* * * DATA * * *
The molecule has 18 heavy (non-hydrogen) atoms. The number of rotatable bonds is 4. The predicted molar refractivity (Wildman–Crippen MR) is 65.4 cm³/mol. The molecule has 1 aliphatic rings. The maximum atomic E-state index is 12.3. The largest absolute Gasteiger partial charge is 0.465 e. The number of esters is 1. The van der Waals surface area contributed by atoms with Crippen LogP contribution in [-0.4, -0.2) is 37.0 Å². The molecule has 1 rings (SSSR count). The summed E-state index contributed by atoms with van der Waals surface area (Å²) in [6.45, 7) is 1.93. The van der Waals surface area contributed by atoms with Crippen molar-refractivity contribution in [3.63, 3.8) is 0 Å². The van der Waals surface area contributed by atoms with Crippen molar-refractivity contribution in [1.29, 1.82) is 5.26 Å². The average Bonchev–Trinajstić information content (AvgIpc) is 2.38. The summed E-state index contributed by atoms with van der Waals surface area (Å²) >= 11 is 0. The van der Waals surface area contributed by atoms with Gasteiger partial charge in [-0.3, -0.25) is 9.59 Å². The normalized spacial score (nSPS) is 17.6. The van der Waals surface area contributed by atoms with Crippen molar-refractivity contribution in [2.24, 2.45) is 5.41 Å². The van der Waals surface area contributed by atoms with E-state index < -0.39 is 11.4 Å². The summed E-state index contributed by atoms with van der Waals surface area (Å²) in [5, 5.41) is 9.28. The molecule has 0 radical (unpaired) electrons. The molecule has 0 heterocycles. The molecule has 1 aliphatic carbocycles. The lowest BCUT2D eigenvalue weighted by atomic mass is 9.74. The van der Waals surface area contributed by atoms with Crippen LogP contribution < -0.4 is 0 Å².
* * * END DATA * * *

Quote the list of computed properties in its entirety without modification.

The molecule has 18 heavy (non-hydrogen) atoms. The number of rotatable bonds is 4. The predicted molar refractivity (Wildman–Crippen MR) is 65.4 cm³/mol. The molecule has 1 aliphatic rings. The maximum atomic E-state index is 12.3. The largest absolute Gasteiger partial charge is 0.465 e. The number of esters is 1. The van der Waals surface area contributed by atoms with Crippen LogP contribution in [-0.4, -0.2) is 37.0 Å². The molecule has 1 rings (SSSR count). The summed E-state index contributed by atoms with van der Waals surface area (Å²) in [6.45, 7) is 1.93. The van der Waals surface area contributed by atoms with Crippen molar-refractivity contribution in [3.63, 3.8) is 0 Å². The van der Waals surface area contributed by atoms with Crippen molar-refractivity contribution in [1.29, 1.82) is 5.26 Å². The average Bonchev–Trinajstić information content (AvgIpc) is 2.38. The summed E-state index contributed by atoms with van der Waals surface area (Å²) >= 11 is 0. The van der Waals surface area contributed by atoms with Gasteiger partial charge in [-0.3, -0.25) is 9.59 Å². The normalized spacial score (nSPS) is 17.6. The van der Waals surface area contributed by atoms with Crippen molar-refractivity contribution in [2.24, 2.45) is 5.41 Å². The van der Waals surface area contributed by atoms with E-state index < -0.39 is 11.4 Å². The summed E-state index contributed by atoms with van der Waals surface area (Å²) in [5, 5.41) is 9.28. The molecule has 0 radical (unpaired) electrons. The molecule has 0 heterocycles. The molecule has 1 aliphatic carbocycles. The lowest BCUT2D eigenvalue weighted by atomic mass is 9.74. The van der Waals surface area contributed by atoms with Crippen LogP contribution < -0.4 is 0 Å².